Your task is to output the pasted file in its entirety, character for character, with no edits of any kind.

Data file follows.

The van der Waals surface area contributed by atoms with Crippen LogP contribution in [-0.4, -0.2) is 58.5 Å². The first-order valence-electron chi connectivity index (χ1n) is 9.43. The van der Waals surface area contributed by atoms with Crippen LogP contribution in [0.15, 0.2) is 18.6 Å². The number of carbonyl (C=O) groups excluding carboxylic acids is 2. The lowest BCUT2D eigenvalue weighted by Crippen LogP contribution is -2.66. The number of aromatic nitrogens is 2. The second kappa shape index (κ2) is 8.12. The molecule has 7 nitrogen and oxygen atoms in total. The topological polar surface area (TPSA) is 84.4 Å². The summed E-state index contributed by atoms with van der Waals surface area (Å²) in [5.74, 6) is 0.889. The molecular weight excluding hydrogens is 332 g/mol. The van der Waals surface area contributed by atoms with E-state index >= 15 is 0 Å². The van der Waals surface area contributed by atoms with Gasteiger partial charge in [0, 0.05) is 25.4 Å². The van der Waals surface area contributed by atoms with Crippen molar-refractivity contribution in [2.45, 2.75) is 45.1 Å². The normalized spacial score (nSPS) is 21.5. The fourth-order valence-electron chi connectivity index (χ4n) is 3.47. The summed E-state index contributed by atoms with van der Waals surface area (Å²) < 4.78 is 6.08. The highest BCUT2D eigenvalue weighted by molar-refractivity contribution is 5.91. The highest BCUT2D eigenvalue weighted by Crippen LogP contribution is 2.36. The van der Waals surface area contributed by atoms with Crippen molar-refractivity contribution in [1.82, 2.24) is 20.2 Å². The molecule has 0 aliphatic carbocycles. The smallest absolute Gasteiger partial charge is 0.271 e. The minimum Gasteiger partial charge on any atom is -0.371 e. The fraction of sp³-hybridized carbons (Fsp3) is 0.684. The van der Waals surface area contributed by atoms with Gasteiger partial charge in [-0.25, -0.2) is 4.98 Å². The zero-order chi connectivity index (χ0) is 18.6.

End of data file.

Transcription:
The van der Waals surface area contributed by atoms with Crippen LogP contribution in [-0.4, -0.2) is 58.5 Å². The first-order valence-electron chi connectivity index (χ1n) is 9.43. The van der Waals surface area contributed by atoms with Crippen LogP contribution in [0.15, 0.2) is 18.6 Å². The number of carbonyl (C=O) groups excluding carboxylic acids is 2. The lowest BCUT2D eigenvalue weighted by Crippen LogP contribution is -2.66. The number of aromatic nitrogens is 2. The second kappa shape index (κ2) is 8.12. The molecule has 7 nitrogen and oxygen atoms in total. The topological polar surface area (TPSA) is 84.4 Å². The summed E-state index contributed by atoms with van der Waals surface area (Å²) in [5.74, 6) is 0.889. The molecular weight excluding hydrogens is 332 g/mol. The van der Waals surface area contributed by atoms with E-state index >= 15 is 0 Å². The van der Waals surface area contributed by atoms with Gasteiger partial charge in [0, 0.05) is 25.4 Å². The van der Waals surface area contributed by atoms with Crippen molar-refractivity contribution in [2.45, 2.75) is 45.1 Å². The normalized spacial score (nSPS) is 21.5. The fourth-order valence-electron chi connectivity index (χ4n) is 3.47. The summed E-state index contributed by atoms with van der Waals surface area (Å²) < 4.78 is 6.08. The highest BCUT2D eigenvalue weighted by molar-refractivity contribution is 5.91. The highest BCUT2D eigenvalue weighted by Crippen LogP contribution is 2.36. The van der Waals surface area contributed by atoms with Crippen molar-refractivity contribution in [1.82, 2.24) is 20.2 Å². The molecule has 0 aliphatic carbocycles. The smallest absolute Gasteiger partial charge is 0.271 e. The minimum Gasteiger partial charge on any atom is -0.371 e. The fraction of sp³-hybridized carbons (Fsp3) is 0.684. The van der Waals surface area contributed by atoms with Gasteiger partial charge in [-0.25, -0.2) is 4.98 Å². The zero-order chi connectivity index (χ0) is 18.6.